Five Women by Robert Musil
New York : Delacorte Press, 1966. First American Edition. Hardcover. 222 pages ; 21 cm. $5.00 dust jacket. Previous owner bookplate affixed onto the front free endpaper. Pages are unmarked and binding is firm.
FIVE WOMEN by Robert Musil
Robert Musil is gradually gaining worldwide recognition as one of the major writers of this century. FIVE WOMEN is the first publication in the United States of Musil's only collection of stories. The stories are divided into two groups.
"The Lady from Portugal": A warrior lord returns wounded to his Portuguese bride and the mysterious threat which hangs over their feudal mountain castle.
"Grigia": An engineer away from family and obligations succumbs to an earthy and inscrutable peasant woman.
"Tonka": A brilliant but confused student falls tragically in love with a simple working girl.
"The Perfecting of a Love": A woman struggles with her innate promiscuity and her attraction to a stranger while on a journey to visit her daughter in school.
"The Temptation of Quiet Veronica": A woman is torn between two men and two kinds of desire, sexual and spiritual. Each of these stories is a small masterpiece, an intense expression of Musil's genius.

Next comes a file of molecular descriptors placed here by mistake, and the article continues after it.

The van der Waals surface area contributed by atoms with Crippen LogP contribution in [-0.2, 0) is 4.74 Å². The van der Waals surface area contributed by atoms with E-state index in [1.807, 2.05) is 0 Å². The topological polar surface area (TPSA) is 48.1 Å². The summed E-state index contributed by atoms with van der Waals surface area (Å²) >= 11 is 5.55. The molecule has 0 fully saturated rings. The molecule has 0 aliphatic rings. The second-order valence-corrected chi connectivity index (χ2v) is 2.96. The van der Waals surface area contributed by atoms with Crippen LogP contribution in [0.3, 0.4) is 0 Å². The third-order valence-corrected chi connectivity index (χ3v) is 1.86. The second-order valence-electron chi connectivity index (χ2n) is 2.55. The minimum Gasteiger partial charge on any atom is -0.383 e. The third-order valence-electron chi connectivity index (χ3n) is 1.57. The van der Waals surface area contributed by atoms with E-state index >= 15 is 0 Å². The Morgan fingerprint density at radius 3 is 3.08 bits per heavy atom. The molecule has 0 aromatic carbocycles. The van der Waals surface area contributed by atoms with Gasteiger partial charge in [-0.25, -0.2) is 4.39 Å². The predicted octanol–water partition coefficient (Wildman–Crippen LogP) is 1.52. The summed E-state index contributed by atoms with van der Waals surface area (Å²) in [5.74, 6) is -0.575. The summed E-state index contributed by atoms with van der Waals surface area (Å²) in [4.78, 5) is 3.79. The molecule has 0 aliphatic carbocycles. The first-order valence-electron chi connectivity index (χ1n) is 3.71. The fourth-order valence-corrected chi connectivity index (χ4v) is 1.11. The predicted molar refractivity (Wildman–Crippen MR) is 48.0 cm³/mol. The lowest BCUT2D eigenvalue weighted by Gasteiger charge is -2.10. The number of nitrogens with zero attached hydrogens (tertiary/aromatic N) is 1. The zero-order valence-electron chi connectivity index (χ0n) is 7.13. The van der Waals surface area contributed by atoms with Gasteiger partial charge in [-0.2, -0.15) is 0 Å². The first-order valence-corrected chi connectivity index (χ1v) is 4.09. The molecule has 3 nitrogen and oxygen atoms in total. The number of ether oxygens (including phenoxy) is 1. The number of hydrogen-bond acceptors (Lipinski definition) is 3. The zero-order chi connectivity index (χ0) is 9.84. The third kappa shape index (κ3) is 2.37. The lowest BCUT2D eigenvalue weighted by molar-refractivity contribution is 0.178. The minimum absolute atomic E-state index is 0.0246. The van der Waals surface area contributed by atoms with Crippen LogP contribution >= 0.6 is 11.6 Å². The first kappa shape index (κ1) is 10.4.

Robert Musil was born in Klagenfurt, Austria, on November 6, 1880, the son of a successful engineer. He was educated at military academies and received a diploma In engineering from the Technical University in Briinn. Engineering, however, failed to satisfy his increasing interest in literature and the humanities. He then studied philosophy and experimental psychology at the University of Berlin, where he received his Ph.D. degree in 1908. The publication of his first novel, Young Torless, in 1906 and its immediate recognition led him to abandon a career as an academic philosopher and devote himself to writing. After his marriage in 1911 he worked as a librarian at the Technical University in Vienna and then moved in 1913 to Berlin to become an editor of Neue Rundschau. During these years his writing suffered. Musil served as an officer in the Austrian Army from 1914-1918 and after the war held various government posts in Vienna until 1922, when he decided to live as a free-lance writer. He wrote plays and stories, dramatic criticism for various newspapers, and contributed essays and criticism to a number of literary journals. In the early Twenties, he conceived his major work, The Man Without Qualities, which continued to occupy him for the rest of his life. Volume I appeared in 1930, Volume II in 1933, but the work was never completed. After Hitler's coming to power and the Nazi Anschluss, Musil left Vienna permanently and emigrated to Switzerland, where he led a quiet existence, working continuously at The Man Without Qualities, until his death on April 15, 1942, in Geneva. It was only after World War II that Robert Musil's importance as one of the major figures of contemporary literature began to be recognized. More than a thousand reviews, articles and critical essays on his work have been published since 1948, and editions of his work are now available in many languages throughout the world.
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